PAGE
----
In his fine Brief Declaration, Bishop Ridley begins citing the church fathers for support that the doctrine did not exist in the early church. He begins with Origen, and moves on to Chrysostom, Theodoret, Tertullian, Augustine, and Gelasius. He also briefly mentions Hilary, Ambrose, Basil, and Nazianzen.
He quotes Chrysostom’s 11 homily on Matthew where he says, “If it be a fault (saith he) to translate the holy vessels (in the which is contained not the true body of Christ, but the mystery of the body) to private uses; how much more offence is it to abuse and defile the vessels of our body?” (pg. 32-33).
Notice that the “true body” is not the same as the “mystery of the body.”
Ridley also quotes Chrysostom’s ad Caearium monachum, in which he states, “Before the bread be hallowed, we call it bread: but, the grace of God sanctifying it by the means of the priest, it is delivered now from the name of bread and esteemed worthy to be called Christ’s body, although the nature of the bread tarry in it still” (34)
So the nature of bread remains in it, but because of its sanctification, the bread can receive the name of Christ’s body. This is Ridley’s position.
Ridley then quotes Theodoret in contra Eutychen saying, “Thou art taken (saith he) in thine own snare; for those mystical symbols or sacraments, after the sanctification, do not go out of their own nature, but they tarry and abide still in their substance, figure, and shape; yeah, and are sensibly seen, and groped to be the same they were before, &c” (36).
On to Tertullian. Ridley quotes him saying, “Jesus made the bread, which he took and distributed to his disciples, his body, saying, This is my body: that is to say (saith Tertullian), a figure of my body.”
Augustine’s theory of signification is well known, and Ridley finds several quotes from him. From Augustine’s commentary on the third Psalm, he writes “Christ did admit Judas unto the feast, in the which he commended unto his disciples the figure of his body” (40). From his 23 Epistle to Bonifacius, Augustine explains:
Was Christ offered any more but once? And he offered himself. And yet in a sacrament or representation, not only every solemn feast of Easter, but also every day to the people he is offered. So that he doth not lie, that saith, ‘He is every day offered.’ For if sacraments had not some similitude or likeness of those things, whereof they be sacraments, they could in no wise be sacraments: and, for their similitudes and likeness, commonly they have the names of the things whereof they be sacraments. Therefore, as after a certain manner of speech the sacrament of Christ’s body is Christ’s body, the sacrament of Christ’s blood is Christ’s blood; so likewise the sacrament of faith is faith.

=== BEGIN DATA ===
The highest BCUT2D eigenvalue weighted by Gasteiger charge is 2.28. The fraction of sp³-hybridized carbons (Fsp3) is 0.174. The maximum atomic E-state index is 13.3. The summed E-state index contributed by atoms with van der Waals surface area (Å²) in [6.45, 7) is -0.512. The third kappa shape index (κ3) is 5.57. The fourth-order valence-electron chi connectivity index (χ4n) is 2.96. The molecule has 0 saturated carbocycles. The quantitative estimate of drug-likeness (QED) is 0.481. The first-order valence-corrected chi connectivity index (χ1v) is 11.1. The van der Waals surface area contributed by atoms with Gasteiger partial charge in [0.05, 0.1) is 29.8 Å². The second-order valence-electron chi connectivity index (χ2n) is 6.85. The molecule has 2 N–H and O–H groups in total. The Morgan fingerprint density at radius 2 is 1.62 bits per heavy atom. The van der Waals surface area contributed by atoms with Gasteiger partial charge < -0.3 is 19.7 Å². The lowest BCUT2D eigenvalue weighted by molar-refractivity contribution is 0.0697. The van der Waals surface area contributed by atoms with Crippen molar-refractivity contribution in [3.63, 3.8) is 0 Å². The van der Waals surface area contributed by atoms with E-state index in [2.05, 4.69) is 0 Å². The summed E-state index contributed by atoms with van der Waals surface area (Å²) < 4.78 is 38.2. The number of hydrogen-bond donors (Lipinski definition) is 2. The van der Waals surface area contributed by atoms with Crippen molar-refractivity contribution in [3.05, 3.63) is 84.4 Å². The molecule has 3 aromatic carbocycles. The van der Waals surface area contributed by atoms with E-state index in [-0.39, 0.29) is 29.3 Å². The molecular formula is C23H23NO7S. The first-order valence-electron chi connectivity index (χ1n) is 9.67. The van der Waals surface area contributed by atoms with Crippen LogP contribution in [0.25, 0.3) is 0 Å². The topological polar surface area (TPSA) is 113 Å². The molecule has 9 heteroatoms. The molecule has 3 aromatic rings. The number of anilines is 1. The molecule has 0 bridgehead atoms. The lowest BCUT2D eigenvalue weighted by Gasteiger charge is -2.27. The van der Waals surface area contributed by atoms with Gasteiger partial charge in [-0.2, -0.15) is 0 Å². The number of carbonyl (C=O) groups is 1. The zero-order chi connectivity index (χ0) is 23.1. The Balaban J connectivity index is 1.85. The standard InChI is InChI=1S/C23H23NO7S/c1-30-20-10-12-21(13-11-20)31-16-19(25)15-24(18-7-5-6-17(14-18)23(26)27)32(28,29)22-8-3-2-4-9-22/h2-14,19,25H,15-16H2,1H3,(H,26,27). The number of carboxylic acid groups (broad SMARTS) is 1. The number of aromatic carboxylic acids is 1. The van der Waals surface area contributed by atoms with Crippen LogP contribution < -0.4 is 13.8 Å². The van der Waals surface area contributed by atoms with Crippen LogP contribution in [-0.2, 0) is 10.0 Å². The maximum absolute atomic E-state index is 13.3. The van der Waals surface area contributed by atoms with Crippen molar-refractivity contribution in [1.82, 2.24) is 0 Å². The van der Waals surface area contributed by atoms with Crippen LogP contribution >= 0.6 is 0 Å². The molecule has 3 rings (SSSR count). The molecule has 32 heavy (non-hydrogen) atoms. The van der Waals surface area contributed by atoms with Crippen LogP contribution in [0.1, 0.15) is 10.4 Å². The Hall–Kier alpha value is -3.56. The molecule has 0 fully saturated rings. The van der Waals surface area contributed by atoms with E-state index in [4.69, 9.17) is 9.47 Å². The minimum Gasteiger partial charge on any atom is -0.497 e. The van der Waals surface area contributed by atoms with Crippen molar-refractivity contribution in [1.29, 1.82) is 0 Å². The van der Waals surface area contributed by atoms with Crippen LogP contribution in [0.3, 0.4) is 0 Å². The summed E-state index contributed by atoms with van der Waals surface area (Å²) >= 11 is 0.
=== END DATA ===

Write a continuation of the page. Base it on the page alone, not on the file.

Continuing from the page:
Ridley pg. 41
Ridley concludes his cantata of patristic citations with Gelasius’ contra Eutychen. There he finds, “The sacraments of the body and blood of Christ, which we receive, are godly things, where by, and by the same, we are made partakers of the divine nature; and yet, nevertheless, the substance or nature of the bread and wine doth not depart or go away” (pg. 44).
It is interesting that in both the cases of Theodoret and Gelasius, transubstantiation implies a Christological error. Their opponents are Eutychians, and the Eutychians attempt to go from transubstantiation to their Eutychian Christology. Theodoret and Gelasius cut them off right away, however, showing that the nature of the bread remains, even as the nature of Jesus Christ is added.
Ridley’s position is that the bread and wine serve as signs, indeed holy signs which really convey what they signify, although the material substance of Christ is present mysteriously and sacramentally, not naturally. Ridley adds that Christ’s mystical body is the Church, and so real presence is in the participation of the gathered people of God.